9. Apr 11, 2016 #8
    The above responses support what I suspected. But why then do we never hear of people working with 600.25 nm light, or 333.0001 nm light? Or even distinguishing such values as particular wavelengths of the spectrum? Has the development of our instruments regarding light simply not reached that level?

    But also, what if we look at the example of the sun? We know that, taking all the wavelengths of its light together, around 100 watts of energy per cm2 reach the surface of the earth. That's a definite amount of energy per cm2 split up between all the various wavelengths of the light. How, then, can there be an infinite variety of different wavelengths of light within that sunlight, each delivering a specific amount of energy? It would seem to imply no definite quantities of energy at all being delivered, just infinite division of energy into arbitrarily smaller and smaller quantities.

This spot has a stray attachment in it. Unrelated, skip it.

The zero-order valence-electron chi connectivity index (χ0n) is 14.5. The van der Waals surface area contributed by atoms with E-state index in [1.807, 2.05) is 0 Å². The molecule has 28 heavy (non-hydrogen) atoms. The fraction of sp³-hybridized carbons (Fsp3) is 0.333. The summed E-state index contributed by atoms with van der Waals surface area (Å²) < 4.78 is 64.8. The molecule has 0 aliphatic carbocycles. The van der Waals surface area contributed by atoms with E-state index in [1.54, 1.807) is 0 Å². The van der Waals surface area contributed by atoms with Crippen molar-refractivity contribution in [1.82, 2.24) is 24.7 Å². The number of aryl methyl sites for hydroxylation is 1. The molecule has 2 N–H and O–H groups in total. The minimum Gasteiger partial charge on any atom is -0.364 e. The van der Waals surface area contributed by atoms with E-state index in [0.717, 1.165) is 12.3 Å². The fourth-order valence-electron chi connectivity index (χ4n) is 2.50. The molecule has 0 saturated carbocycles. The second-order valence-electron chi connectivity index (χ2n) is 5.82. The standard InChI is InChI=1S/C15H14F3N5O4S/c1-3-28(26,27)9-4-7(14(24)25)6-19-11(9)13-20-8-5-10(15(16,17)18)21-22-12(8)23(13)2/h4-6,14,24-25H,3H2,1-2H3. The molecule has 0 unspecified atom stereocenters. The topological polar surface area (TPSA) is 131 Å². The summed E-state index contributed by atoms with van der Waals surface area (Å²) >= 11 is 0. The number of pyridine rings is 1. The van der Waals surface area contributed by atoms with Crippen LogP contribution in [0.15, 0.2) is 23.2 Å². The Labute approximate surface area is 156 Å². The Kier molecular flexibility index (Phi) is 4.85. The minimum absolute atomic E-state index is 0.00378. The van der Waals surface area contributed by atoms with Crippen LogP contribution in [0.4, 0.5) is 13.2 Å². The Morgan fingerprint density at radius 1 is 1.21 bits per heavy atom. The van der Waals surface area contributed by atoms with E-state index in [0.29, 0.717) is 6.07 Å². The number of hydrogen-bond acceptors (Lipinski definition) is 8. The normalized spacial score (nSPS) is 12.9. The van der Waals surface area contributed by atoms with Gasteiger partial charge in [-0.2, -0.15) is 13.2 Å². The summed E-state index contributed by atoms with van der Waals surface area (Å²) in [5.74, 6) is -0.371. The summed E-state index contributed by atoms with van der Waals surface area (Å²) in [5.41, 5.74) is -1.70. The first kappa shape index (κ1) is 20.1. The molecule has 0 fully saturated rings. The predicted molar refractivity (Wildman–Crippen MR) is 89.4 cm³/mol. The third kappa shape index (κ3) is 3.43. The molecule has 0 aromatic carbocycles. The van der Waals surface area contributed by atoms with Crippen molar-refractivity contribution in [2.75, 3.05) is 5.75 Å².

10. Apr 11, 2016 #9
    I missed what bahamagreen said about gamma rays. But as for the equation, which is the Planck-Einstein relation, of course you can put in any value for the frequency and spit out a wavelength. But you can also put in a whole number for E and spit out a wavelength. But does that mean that light with such a wavelength, e.g. corresponding to a photon energy of exactly 1.000 J, really exists?
     
  11. Apr 11, 2016 #10

    Vanadium 50

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  12. Apr 11, 2016 #11
    Somehow I don't think that's true. It's the same as saying that photon energy changes according to the movement of someone observing the light. No way. Are you only saying it because the Planck-Einstein relation involves frequency and hence speed? The Planck-Einstein relation isn't connected to speed in reality, since in the equation speed is a constant. Photon energy is inversely related to wavelength plain and simple.
     
  13. Apr 11, 2016 #12
    By the same token, if I put a brick on a table its weight is divided up between all the "infinite number" of locations on the table. So you can ask how there can be an "infinite variety" of locations each experiencing a specific amount of the weight, implying no definite amount of weight on the table.

    We never deal with a totally exact wavelength as any measuring device has a finite resolution. So the energy from the sun is divided into a finite number of resolution elements, Δλ, with a finite amount of energy in each.